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By Carla Ruas
Elizabeth Perez was only 10 years old when she moved with her family to the city of Bakersfield, in California. Almost immediately, she says, she began experiencing nosebleeds, headaches and difficulty breathing. Perez was in and out of a local health clinic for years, but doctors couldn't quite pinpoint what was making her sick.
While announcing an increase in exports from a Texas liquified natural gas (LNG) terminal Tuesday, the Department of Energy (DOE) referred to the energy source as "freedom gas."
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One person was killed and 17 were injured after a natural gas explosion in Durham, North Carolina Wednesday morning.
The explosion occurred at 10:07 a.m., about 30 minutes after firefighters responded to a 911 call reporting the smell of gas in the 100 block of North Duke Street, Fire Chief Robert J. Zoldos II told The Durham Herald-Sun. The firefighters had begun evacuating nearby buildings when the blast destroyed one building and damaged four others, sending up a plume of dark smoke.
"It looks like the front of the Pentagon on 9/11 — but on a very, very small scale," Zoldos, who was a first responder during the attacks, told CBS.
Energy-related carbon dioxide emissions hit a record high in 2018, the latest report from the International Energy Agency (IEA) found. Emissions rose 1.7 percent to reach a historic 33.1 gigatons (Gt) of carbon dioxide. It was the highest rate of emissions growth since 2013 and 70 percent higher than the average increase since 2010.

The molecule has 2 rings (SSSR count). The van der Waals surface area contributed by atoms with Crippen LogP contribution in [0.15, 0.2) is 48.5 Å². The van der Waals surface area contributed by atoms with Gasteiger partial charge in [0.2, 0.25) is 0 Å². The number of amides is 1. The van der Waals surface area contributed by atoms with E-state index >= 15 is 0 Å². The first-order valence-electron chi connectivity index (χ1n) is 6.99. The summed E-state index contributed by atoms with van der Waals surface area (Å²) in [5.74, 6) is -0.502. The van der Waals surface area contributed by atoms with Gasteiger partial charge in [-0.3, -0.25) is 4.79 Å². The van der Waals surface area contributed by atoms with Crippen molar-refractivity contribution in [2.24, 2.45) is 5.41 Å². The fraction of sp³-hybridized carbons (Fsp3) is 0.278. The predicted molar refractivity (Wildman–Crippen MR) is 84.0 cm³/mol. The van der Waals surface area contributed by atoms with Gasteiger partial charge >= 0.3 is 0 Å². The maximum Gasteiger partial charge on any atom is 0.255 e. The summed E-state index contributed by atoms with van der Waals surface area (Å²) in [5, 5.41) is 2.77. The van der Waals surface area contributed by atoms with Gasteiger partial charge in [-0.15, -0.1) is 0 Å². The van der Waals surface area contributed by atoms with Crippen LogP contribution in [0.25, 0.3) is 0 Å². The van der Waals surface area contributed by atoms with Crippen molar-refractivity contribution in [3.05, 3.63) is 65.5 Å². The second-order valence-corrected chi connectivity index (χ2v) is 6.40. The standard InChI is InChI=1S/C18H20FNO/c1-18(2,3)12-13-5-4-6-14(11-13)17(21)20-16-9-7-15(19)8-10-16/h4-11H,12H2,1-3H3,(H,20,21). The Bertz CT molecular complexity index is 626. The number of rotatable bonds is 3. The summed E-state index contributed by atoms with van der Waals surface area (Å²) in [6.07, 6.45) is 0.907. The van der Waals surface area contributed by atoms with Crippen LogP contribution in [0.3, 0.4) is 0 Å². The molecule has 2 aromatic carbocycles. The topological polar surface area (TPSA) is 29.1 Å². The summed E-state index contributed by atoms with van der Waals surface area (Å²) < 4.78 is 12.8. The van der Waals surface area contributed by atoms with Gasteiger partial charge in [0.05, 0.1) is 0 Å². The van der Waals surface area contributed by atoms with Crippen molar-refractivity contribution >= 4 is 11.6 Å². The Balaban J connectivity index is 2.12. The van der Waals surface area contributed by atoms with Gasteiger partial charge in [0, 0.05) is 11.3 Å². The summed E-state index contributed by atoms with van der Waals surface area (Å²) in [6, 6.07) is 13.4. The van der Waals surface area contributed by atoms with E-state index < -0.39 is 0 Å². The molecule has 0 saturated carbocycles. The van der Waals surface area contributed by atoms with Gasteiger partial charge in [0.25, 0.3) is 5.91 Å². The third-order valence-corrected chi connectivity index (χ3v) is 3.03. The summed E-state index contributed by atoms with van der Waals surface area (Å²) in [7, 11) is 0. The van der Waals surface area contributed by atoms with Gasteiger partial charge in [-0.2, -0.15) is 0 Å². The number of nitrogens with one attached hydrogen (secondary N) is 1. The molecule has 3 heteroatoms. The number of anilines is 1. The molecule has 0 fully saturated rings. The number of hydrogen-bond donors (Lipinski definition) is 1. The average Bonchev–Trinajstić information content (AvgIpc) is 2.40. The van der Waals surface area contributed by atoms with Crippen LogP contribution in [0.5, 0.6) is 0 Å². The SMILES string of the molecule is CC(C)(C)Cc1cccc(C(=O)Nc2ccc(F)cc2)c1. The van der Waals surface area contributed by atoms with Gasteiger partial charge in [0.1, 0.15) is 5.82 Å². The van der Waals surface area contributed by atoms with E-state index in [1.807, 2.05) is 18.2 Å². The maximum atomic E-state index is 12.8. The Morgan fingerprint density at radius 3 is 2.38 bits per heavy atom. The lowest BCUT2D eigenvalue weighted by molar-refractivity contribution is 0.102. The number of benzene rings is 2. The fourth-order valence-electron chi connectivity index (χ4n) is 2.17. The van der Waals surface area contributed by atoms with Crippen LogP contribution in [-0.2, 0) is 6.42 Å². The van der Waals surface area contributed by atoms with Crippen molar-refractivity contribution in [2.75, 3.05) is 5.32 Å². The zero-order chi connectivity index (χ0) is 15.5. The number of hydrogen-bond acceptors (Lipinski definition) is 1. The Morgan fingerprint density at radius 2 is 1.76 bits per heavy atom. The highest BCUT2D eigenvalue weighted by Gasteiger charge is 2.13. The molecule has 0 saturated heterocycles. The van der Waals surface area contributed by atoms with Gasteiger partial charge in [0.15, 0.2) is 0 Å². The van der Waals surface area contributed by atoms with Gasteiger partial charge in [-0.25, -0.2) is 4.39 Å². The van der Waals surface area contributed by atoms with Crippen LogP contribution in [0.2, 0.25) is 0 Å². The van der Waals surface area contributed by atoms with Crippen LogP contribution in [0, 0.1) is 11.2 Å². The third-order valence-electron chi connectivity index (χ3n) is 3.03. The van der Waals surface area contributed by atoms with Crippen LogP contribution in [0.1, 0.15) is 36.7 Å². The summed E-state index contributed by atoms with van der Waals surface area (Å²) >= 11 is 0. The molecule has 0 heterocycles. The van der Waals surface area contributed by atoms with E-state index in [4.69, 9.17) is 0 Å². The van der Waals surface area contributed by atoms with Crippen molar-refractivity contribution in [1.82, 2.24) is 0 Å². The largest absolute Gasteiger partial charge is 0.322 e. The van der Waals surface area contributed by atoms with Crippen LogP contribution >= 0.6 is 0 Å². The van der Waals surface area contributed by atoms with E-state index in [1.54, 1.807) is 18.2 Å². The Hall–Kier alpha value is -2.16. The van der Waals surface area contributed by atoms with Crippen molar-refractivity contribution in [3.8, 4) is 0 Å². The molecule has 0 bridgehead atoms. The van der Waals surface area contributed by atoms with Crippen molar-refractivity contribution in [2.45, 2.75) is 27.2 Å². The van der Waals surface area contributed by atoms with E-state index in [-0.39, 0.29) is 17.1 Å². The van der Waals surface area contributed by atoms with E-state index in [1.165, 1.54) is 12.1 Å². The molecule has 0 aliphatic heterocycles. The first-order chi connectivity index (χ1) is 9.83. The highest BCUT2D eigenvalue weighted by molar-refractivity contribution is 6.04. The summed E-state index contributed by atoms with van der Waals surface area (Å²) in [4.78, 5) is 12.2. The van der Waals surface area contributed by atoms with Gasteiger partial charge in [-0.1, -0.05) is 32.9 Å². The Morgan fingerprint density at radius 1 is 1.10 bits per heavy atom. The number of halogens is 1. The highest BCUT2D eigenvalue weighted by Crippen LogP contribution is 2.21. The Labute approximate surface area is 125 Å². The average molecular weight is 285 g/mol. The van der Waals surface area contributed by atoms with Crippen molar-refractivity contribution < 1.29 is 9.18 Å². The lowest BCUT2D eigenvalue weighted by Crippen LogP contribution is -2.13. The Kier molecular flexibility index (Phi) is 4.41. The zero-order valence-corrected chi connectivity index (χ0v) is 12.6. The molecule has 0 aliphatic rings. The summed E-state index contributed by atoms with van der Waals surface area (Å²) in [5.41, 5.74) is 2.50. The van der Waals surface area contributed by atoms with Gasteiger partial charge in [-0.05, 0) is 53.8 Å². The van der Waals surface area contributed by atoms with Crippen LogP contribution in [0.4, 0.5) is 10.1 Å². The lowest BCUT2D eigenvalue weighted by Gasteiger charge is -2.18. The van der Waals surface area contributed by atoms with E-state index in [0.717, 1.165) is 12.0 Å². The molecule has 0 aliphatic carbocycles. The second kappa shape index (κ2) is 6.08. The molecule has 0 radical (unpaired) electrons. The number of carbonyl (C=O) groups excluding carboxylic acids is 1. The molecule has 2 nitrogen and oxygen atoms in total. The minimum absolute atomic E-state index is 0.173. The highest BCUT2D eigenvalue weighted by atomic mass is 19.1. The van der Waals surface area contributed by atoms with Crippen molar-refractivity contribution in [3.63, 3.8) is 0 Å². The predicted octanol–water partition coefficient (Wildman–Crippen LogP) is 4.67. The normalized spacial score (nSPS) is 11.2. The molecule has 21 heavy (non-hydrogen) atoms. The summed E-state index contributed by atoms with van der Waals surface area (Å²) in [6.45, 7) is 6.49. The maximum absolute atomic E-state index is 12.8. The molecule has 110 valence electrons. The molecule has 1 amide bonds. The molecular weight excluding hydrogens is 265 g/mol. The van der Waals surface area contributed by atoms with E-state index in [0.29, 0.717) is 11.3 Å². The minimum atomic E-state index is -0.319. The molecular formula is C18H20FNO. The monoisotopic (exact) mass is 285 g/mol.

Judge Blocks Oil and Gas Drilling on 300,000 Acres in Wyoming Until Government Considers Climate Impacts
‘Was That Disruptive?’ Congressman Blasts Air Horn to Make Seismic Testing Proponents Hear a Fraction of What Whales Hear
Assistant Administrator for National Oceanic and Atmospheric Administration (NOAA) Fisheries Chris Oliver was testifying before a Natural Resources subcommittee hearing that the practice would not impact the animals when South Carolina Democratic Representative Joe Cunningham asked permission to blow an air horn, The Washington Post reported.
In part of his ruling, Mr. Justice Dove found that the government had not taken up-to-date information on climate change into account when drafting its policy. This could make it easier for campaigners to challenge new fracking sites in the future on the basis of their climate impacts, The Guardian explained.
Entergy Gas Plant Opponents Question Integrity of New Orleans City Council as It Gives Final Approval
By Julie Dermansky
On February 21, the New Orleans City Council unanimously voted to uphold approval of Entergy's proposed natural gas power plant, which faces a growing number of lawsuits, and passed a resolution to impose a $5 million fine on the company for its role in a paid-actors scandal.
Before the vote, in nearly three hours of often emotional testimony mostly against the plant, many contended that the $5 million fine was not a sufficient punishment. This was in light of the council's commissioned investigation, which concluded the company "knew or should have known" that a subcontractor was paying actors to support its proposed power plant at council meetings.